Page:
Afterwards we met up with the Twins Geek and The Voice of Reason and all headed over to Forum, a bar near Union Square that is managed by former Twin Frankie Rodriguez. I wanted to introduce my fellow bloggers and it was fun to have him pull up a chair and just download about what it was like playing for the Twins, playing with Knoblauch, Radke, Aguilera, and in the huge concrete Metrodome (where apparently even the players were skeptical about the use of the air conditioning fans behind home plate). If you're ever in the city you should stop by Forum and chat with him because he's a great guy and always open to talking with fans.

Sunday was completely forgettable. I don't even want to talk about that game. I was getting so upset with our ability to put any sort of life into this team or any sort of momentum behind them. After great wins in Philly they fall flat against a significantly inferior Milwaukee team, and after a solid win against Santana, Baker and the offense both forget to show up ready to play.

I don't doubt our ability to win games or compete. We have a solid team, and I'm not suddenly starting to think that the sky is falling. But you can count me as starting to get a little concerned that there doesn't seem to be any spark or fire in this team right now. Gardy's post game comments are always the same, "We played some pretty good teams that are hot..."; "You can't do anything about it..."; "We ran into some pretty good baseball teams this year...". That's all well and good but the Twins are a pretty good baseball team. The Twins should be able to play with other good baseball teams and they need to. They can't expect a schedule full of visits from Kansas City and Baltimore every week, and the next few weeks before the All Star break aren't going to give them any reprieve.

Sorry for the little rant, but it would be nice if they'd shape up quick!

Wednesday, June 23, 2010

Podcast tonight

Stop by at 10PM CST/11PM EST as I host the weekly Twins Talk podcast! Fanatic Jack should be joining live from Milwaukee after the game, and we'll also be joined by Shawn Berg of On the Road with Shawn and Maija of Kirby's Left Eye. Should be a great show so stop by!

Monday, June 21, 2010

Philly: On the Road for the Tenth Inning Stretch

First off, be sure to check out Seth's Weekly Twins podcast from last night as I feebly attempted to run the switchboard for him while discussing baseball with Seth and Travis Aune...

At the beginning of the year I decided that as long as I currently live out on the East Coast, I should take advantage of my proximity to other Major League cities and notch a few ballpark visits under my belt. Thankfully the Twins were happy to oblige with their schedule by coming out my way a few more times than normal this year.

So as soon as I saw the 2010 schedule, I circled this Philadelphia visit in red, and these boys didn't let me down.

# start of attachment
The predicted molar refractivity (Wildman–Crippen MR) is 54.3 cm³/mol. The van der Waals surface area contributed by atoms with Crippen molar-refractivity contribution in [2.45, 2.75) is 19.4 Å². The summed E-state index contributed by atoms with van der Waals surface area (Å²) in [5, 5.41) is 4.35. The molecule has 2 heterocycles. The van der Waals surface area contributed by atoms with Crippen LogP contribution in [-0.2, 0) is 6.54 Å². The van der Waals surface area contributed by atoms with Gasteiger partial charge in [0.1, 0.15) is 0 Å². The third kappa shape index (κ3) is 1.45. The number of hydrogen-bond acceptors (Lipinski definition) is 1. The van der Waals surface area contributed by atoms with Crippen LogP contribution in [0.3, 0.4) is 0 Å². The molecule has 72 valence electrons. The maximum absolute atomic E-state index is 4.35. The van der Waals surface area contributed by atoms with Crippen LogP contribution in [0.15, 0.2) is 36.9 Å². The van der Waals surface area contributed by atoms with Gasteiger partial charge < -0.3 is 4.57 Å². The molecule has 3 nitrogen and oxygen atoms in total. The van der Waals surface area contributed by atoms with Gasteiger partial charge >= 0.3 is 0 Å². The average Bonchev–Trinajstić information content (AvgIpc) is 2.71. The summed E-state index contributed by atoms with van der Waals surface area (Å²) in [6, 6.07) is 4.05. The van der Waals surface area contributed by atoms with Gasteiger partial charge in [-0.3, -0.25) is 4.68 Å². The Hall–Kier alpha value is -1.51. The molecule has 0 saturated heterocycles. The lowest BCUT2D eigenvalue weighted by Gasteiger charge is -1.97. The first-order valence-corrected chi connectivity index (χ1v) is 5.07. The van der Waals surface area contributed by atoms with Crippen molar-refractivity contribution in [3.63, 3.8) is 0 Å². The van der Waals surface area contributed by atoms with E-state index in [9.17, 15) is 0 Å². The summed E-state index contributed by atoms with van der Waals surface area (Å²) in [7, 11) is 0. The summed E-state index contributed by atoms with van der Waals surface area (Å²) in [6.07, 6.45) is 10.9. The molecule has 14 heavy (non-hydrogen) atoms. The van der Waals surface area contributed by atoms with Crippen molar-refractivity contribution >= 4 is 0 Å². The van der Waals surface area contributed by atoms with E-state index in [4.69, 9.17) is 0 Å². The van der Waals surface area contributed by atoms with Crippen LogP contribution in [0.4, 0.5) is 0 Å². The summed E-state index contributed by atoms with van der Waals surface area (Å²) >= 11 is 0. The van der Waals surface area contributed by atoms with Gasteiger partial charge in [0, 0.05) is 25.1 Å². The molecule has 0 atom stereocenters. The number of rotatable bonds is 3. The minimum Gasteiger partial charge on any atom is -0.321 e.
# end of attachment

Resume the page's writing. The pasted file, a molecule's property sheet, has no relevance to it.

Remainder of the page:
I couldn't make the Friday game, and I don't feel too bad about that. But early Saturday morning I made my way over to Penn Station to catch the first Amtrak over to Philly.

Note: the crazy guy in the yellow shirt ready to greet me.

The thing I still love most about New York is its proximity and easy access to almost anywhere. My train zipped along and in just a little over an hour we were pulling into 30th St. Station.

The plan for the day was to hang out in downtown Philly and explore until Shawn and his family got into town to start our day at the ballpark. I killed some time hanging out in Rittenhouse Square where I first noticed that the city is decorated in little Philly Phanatic statues just as we have Joe Mauers dotting Minneapolis.

I have to admit that downtown Philadelphia is gorgeous. The shops, bars and restaurants along Walnut and Chestnut street gave it a very Greenwich Village feel and I wish I had been able to spend a bit more time there.

or perhaps just get my hair done at my spa apparently?

I wandered over to the Mutter Museum and after about an hour or so of looking at dry-preserved and wet-preserved anatomy and medical anomalies, I had found more than my fill.

After looking at John Wilkes Booth's spinal cord I decided it was time for a drink. Thankfully there was a nearby bar called Drinker's Pub and I hung my hat there chatting with some friendly locals about Citizen's Bank Park until Shawn and his wife and stepson arrived. (It was then that I felt it finally safe to put on my lucky Aguilera jersey... I was actually a little more scared of being an enemy in Citizen's Bank Park than I am of Yankee Stadium.)

Shawn is an awesome guy (and his wife and stepson were just as cool) and I was looking forward to finally meeting him for the first time after reading his blog for so long! We had a beer and chatted for a bit before carpooling over to the park and finding a space in a Holiday Inn parking lot amidst a horde of tailgaters. The tailgaters were something my new friends from Drinker's Pub told me was a tradition and I can see why: with all the sports facilities and their parking lots adjoining each other it's the perfect expansive layout of concrete for people to set up grills and lawn chairs.

The stadium itself is amazing. Having just been to Target Field, which for me was like a dream come true, Citizen's Bank Park still managed to leave quite the impression on me. From the various bronze statues adorning the outside of their gates: